Located at the southern tip of the province of Quebec, Montreal is the second largest city in Canada. Although it certainly has tall buildings and bustling traffic, Montreal offers something that most North American cities of 1.5 million-plus people don't have -- a truly European vibe.

Old Montreal, or Vieux-Montreal, is best enjoyed on foot. That way you can duck into one of the many bistros, bars, or souvenir shops, whether to take in the ambiance while sipping a glass of wine or, as was necessary during my recent trip, to escape from the winter chill.

Just off the St. Lawrence River quay, Old Montreal is made up of blocks full of centuries-old buildings with architecture that even the most seasoned traveler will find both beautiful and amazing. The area is a grid of narrow streets and is home to city hall, several courthouses, and the Notre Dame Basilica, whose façade brings to mind its Parisian cousin.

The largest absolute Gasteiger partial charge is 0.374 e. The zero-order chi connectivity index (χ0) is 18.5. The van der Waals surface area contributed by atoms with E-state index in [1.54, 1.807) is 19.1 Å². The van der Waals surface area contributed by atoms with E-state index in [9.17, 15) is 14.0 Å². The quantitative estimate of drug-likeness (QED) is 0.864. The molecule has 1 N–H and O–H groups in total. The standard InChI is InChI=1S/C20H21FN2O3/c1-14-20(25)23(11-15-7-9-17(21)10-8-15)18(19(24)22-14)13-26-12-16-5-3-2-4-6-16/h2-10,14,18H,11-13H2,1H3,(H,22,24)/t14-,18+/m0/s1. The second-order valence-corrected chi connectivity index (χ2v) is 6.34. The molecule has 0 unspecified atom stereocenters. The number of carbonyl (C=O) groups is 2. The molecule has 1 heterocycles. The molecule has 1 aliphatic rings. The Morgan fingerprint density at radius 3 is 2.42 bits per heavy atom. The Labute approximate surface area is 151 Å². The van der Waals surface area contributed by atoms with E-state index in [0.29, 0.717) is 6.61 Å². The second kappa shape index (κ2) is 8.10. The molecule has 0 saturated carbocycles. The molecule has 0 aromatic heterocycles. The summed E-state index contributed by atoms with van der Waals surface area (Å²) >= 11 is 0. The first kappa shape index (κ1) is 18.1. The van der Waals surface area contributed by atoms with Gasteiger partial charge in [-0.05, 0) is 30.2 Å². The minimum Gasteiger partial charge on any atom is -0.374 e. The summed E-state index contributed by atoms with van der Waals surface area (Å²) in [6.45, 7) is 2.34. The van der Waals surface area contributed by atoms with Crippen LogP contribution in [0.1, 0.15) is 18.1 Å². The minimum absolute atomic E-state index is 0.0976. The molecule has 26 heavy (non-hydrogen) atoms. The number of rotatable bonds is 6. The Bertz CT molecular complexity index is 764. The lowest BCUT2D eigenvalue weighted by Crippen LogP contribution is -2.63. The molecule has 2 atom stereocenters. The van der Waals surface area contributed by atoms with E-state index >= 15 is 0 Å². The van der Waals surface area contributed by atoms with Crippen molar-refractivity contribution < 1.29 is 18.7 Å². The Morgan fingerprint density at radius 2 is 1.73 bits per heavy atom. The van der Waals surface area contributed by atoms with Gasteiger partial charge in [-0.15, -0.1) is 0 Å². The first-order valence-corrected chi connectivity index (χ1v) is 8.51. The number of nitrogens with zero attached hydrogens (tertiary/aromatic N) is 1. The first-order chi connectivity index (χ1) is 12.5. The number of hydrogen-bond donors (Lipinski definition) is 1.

Churches abound in Montreal, each built centuries ago and which tend to inspire a feeling of both history and reverence. Among the churches I visited were the Cathedral-Basilica Mary Queen of the World and St. Patrick's Basilica, both masterpieces of art and architecture that loom among modern buildings full of corporate offices.

On the banks of the St. Lawrence River is the Old Port Quay. In winter, the city creates an ice rink on Bonsecours Basin where I found several skaters despite the frosty wind coming in off the nearby river. Armed with a cup of hot coffee, I walked along the river to the Clock Tower, which is listed in guide books as among the city's best lookouts. Built in 1922 to honor those who died at sea during World War I, the white tower marks the entrance to the Old Port.